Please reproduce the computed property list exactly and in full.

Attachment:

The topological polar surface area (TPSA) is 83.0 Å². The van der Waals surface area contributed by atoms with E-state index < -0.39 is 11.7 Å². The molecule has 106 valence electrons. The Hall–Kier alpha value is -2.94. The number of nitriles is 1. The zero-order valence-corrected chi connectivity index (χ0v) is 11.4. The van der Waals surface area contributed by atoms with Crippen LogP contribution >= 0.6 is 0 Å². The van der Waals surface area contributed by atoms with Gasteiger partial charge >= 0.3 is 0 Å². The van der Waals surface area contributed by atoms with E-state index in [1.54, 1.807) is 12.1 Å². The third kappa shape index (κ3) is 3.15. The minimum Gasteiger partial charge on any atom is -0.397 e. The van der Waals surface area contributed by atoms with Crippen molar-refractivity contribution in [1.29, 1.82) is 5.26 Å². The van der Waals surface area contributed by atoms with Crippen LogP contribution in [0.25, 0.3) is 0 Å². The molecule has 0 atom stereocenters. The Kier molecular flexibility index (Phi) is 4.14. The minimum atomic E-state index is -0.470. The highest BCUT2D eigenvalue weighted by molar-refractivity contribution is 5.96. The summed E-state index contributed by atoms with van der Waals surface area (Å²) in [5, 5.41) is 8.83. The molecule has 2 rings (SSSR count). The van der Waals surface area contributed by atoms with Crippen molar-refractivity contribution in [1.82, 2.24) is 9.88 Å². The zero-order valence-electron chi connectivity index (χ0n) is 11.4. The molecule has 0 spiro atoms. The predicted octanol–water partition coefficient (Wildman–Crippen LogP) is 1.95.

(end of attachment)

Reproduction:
The topological polar surface area (TPSA) is 83.0 Å². The van der Waals surface area contributed by atoms with E-state index < -0.39 is 11.7 Å². The molecule has 106 valence electrons. The Hall–Kier alpha value is -2.94. The number of nitriles is 1. The zero-order valence-corrected chi connectivity index (χ0v) is 11.4. The van der Waals surface area contributed by atoms with Crippen LogP contribution >= 0.6 is 0 Å². The van der Waals surface area contributed by atoms with Gasteiger partial charge >= 0.3 is 0 Å². The van der Waals surface area contributed by atoms with E-state index in [1.54, 1.807) is 12.1 Å². The third kappa shape index (κ3) is 3.15. The minimum Gasteiger partial charge on any atom is -0.397 e. The van der Waals surface area contributed by atoms with Crippen molar-refractivity contribution in [1.29, 1.82) is 5.26 Å². The van der Waals surface area contributed by atoms with Crippen LogP contribution in [0.25, 0.3) is 0 Å². The molecule has 0 atom stereocenters. The Kier molecular flexibility index (Phi) is 4.14. The minimum atomic E-state index is -0.470. The highest BCUT2D eigenvalue weighted by molar-refractivity contribution is 5.96. The summed E-state index contributed by atoms with van der Waals surface area (Å²) in [5, 5.41) is 8.83. The molecule has 2 rings (SSSR count). The van der Waals surface area contributed by atoms with Crippen molar-refractivity contribution in [1.82, 2.24) is 9.88 Å². The zero-order valence-electron chi connectivity index (χ0n) is 11.4. The molecule has 0 spiro atoms. The predicted octanol–water partition coefficient (Wildman–Crippen LogP) is 1.95.